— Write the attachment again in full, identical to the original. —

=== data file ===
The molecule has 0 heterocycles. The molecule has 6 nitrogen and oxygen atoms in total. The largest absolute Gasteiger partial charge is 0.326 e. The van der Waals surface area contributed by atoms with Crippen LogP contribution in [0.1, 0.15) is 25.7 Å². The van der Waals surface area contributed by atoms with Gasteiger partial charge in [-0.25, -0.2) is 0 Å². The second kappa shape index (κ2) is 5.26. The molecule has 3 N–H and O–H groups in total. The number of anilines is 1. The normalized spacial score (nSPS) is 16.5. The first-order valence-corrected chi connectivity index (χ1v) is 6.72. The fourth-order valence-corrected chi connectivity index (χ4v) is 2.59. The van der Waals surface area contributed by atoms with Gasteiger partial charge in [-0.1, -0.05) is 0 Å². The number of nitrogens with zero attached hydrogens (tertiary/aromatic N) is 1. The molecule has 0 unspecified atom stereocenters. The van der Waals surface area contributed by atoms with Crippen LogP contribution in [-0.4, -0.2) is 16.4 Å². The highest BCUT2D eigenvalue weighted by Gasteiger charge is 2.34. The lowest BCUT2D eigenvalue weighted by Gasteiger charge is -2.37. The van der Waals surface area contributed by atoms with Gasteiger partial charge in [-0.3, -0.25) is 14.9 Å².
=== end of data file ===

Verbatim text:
The molecule has 0 heterocycles. The molecule has 6 nitrogen and oxygen atoms in total. The largest absolute Gasteiger partial charge is 0.326 e. The van der Waals surface area contributed by atoms with Crippen LogP contribution in [0.1, 0.15) is 25.7 Å². The van der Waals surface area contributed by atoms with Gasteiger partial charge in [-0.25, -0.2) is 0 Å². The second kappa shape index (κ2) is 5.26. The molecule has 3 N–H and O–H groups in total. The number of anilines is 1. The normalized spacial score (nSPS) is 16.5. The first-order valence-corrected chi connectivity index (χ1v) is 6.72. The fourth-order valence-corrected chi connectivity index (χ4v) is 2.59. The van der Waals surface area contributed by atoms with Gasteiger partial charge in [-0.1, -0.05) is 0 Å². The number of nitrogens with zero attached hydrogens (tertiary/aromatic N) is 1. The molecule has 0 unspecified atom stereocenters. The van der Waals surface area contributed by atoms with Crippen LogP contribution in [-0.4, -0.2) is 16.4 Å². The highest BCUT2D eigenvalue weighted by Gasteiger charge is 2.34. The lowest BCUT2D eigenvalue weighted by Gasteiger charge is -2.37. The van der Waals surface area contributed by atoms with Gasteiger partial charge in [-0.3, -0.25) is 14.9 Å².